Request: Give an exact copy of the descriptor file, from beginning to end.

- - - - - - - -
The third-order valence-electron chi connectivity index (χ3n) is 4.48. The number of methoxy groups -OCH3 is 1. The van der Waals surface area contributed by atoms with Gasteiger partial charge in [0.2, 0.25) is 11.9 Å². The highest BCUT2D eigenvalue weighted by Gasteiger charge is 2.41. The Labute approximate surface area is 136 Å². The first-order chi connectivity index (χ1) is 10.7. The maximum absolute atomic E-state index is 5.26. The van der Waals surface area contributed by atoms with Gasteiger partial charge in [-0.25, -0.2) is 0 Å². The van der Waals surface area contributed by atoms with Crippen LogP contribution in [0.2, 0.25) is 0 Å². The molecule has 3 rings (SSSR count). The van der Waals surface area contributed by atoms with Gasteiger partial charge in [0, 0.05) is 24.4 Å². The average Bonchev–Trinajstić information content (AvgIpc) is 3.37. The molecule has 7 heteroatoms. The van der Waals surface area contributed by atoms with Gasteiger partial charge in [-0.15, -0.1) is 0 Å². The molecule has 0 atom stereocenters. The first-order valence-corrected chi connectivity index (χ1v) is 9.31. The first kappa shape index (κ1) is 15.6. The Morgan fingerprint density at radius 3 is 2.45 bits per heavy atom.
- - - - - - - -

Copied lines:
The third-order valence-electron chi connectivity index (χ3n) is 4.48. The number of methoxy groups -OCH3 is 1. The van der Waals surface area contributed by atoms with Gasteiger partial charge in [0.2, 0.25) is 11.9 Å². The highest BCUT2D eigenvalue weighted by Gasteiger charge is 2.41. The Labute approximate surface area is 136 Å². The first-order chi connectivity index (χ1) is 10.7. The maximum absolute atomic E-state index is 5.26. The van der Waals surface area contributed by atoms with Gasteiger partial charge in [-0.25, -0.2) is 0 Å². The van der Waals surface area contributed by atoms with Crippen LogP contribution in [0.2, 0.25) is 0 Å². The molecule has 3 rings (SSSR count). The van der Waals surface area contributed by atoms with Gasteiger partial charge in [0, 0.05) is 24.4 Å². The average Bonchev–Trinajstić information content (AvgIpc) is 3.37. The molecule has 7 heteroatoms. The van der Waals surface area contributed by atoms with Gasteiger partial charge in [-0.15, -0.1) is 0 Å². The molecule has 0 atom stereocenters. The first-order valence-corrected chi connectivity index (χ1v) is 9.31. The first kappa shape index (κ1) is 15.6. The Morgan fingerprint density at radius 3 is 2.45 bits per heavy atom.